Are entertainment and the media influencing consumer demand for imaging exams?

A chest x-ray of Marilyn Monroe is set to go to auction in June, and according to staff writer Michael Sheridan of the Daily News (April 13, 2010), it is expected to fetch $800 to $1,200. And apparently there are four more Monroe x-rays for sale?these feature the actress? abdomen. The scans are among numerous Monroe items being offered up by Julien?s Auctions. According to the Daily News report, 2 years ago, Julien?s sold several chest x-rays of Elvis Presley for $5,000 each.

Hardly your classic celebrity memorabilia (a publicity shot, a script, or an item of apparel, for example); one wonders if these celebrity scans would have even made it to the auction block just 10 or 20 years ago.

My point: While the Monroe x-ray speaks volumes about our celebrity-obsessed society, it also says something about consumers? comfort level with medical imaging. As a society, we?re getting more and more familiar with diagnostic imaging?much more so than previous generations. In the past, an x-ray might have been considered kind of creepy?even if it was one of the beautiful blonde. But today?s consumers tune into Grey?s Anatomy, House, and countless other medical shows where almost every patient we meet is sent for an MRI or a CT scan. Artful shots of the imposing machines?and booming noise from the MRIs?add to the drama of the storyline. During prime time, we can also catch the direct-to-consumer advertising from several of the major manufacturers of imaging equipment.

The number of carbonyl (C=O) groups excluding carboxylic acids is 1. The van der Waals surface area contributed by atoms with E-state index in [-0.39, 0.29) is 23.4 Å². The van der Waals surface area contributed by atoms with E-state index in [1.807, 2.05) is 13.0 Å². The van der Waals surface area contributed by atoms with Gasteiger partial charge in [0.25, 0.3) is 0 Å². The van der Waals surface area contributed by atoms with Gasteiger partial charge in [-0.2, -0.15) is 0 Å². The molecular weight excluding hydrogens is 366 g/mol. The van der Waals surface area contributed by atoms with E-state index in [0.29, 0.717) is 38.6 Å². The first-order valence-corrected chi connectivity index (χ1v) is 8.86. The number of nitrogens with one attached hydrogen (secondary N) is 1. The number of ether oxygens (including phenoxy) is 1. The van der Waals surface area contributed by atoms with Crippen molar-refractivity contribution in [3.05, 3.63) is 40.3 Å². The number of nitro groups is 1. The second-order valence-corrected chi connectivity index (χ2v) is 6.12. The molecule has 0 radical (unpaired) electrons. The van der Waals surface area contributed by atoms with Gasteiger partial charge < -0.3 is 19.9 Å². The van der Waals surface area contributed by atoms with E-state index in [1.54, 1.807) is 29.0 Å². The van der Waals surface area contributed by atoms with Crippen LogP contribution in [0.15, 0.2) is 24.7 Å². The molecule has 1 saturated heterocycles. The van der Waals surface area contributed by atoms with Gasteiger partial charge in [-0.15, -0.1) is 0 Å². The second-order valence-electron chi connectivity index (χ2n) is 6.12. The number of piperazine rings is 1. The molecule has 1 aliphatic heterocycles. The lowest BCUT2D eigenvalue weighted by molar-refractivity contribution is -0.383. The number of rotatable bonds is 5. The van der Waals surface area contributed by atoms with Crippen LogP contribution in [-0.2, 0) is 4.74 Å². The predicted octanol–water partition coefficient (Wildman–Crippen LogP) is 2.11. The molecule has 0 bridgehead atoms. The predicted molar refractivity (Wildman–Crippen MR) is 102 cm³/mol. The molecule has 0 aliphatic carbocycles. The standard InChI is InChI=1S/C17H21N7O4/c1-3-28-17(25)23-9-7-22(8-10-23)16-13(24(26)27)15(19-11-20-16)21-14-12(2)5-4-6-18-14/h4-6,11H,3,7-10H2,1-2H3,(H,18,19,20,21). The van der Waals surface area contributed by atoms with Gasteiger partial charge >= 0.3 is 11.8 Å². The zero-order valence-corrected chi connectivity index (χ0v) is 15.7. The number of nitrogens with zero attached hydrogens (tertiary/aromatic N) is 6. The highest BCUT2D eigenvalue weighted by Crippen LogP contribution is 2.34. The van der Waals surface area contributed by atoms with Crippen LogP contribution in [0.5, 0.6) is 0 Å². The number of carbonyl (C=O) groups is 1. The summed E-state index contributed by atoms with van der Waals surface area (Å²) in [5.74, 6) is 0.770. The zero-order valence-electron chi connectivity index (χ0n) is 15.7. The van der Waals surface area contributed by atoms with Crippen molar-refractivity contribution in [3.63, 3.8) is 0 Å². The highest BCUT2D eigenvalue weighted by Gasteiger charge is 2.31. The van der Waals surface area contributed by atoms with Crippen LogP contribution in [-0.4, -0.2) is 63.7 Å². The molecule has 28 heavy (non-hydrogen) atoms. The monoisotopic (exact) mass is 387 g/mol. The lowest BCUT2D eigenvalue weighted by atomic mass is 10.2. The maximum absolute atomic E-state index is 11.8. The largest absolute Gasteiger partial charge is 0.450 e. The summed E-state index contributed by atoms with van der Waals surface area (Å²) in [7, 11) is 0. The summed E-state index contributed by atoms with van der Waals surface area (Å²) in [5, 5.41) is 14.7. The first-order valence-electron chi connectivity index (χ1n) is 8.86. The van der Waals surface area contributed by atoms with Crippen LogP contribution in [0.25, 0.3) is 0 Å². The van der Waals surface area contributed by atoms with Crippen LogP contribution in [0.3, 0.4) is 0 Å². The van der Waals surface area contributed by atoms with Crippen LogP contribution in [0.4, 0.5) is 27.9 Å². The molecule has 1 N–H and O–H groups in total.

But is all of this exposure to imaging a good thing? Maybe we?re being overexposed to the subject?from all the wrong sources. With a continuous debate about imaging overutilization and its causes, one has to ask the question: Are entertainment and advertising persuading patients? Are health care consumers walking into the physician?s office and requesting an MRI?whether or not it is needed? The pharmaceutical companies built consumer demand ?and brand preferences?when they began advertising prescription drugs direct-to-consumers. Is the same thing happening with diagnostic imaging?

In 2004, Cherrill Farnsworth, president and CEO of HealthHelp, wrote an article for Axis Imaging News titled, ?Imaging Trends: A Forecast for 2005-2007.?

The article begins: ?The rapid proliferation of sophisticated medical technology is now creating unrestrained consumer expectations for access to the latest (and most expensive) forms of health care. As a result, an impending collision between those expectations and the cost of meeting them looms over the health care industry.? Commenting further on society and medical imaging, she predicts, ?Consumer demand will continue to increase until direct marketing is restricted by governmental action. It will be necessary to find ways to help physicians order appropriate tests without adding to administrative burdens.?

So where are we today? Imaging is a costly business. According to a September 24, 2009, article ?Too Many Unnecessary MRIs and CT Scans?? on, the annual price tag for imaging exams in the United States is $100 billion and experts estimate that 35% of these tests are unnecessary. The report goes on to note that from 2000 to 2007 the yearly number of CT scans alone nearly doubled, reaching 69 million.

While there is plenty of blame to go around for the problem of overutilization?from self-referral to defensive medicine?as writer Jonathan LaPook for the article puts it, ?Patients have to take responsibility, too. So often they demand instant answers and high tech tests. But giving patients what they want is not necessarily what?s best for them.?

I remember undergoing a CT scan 10 years ago and several of my friends didn?t even know what it was. Today, you?d have to be living under a rock. But a little bit of knowledge can be a dangerous thing. It is up to physicians to ensure that patients get the right scan at the right time?and sometimes, no scan at all.

Marianne Matthews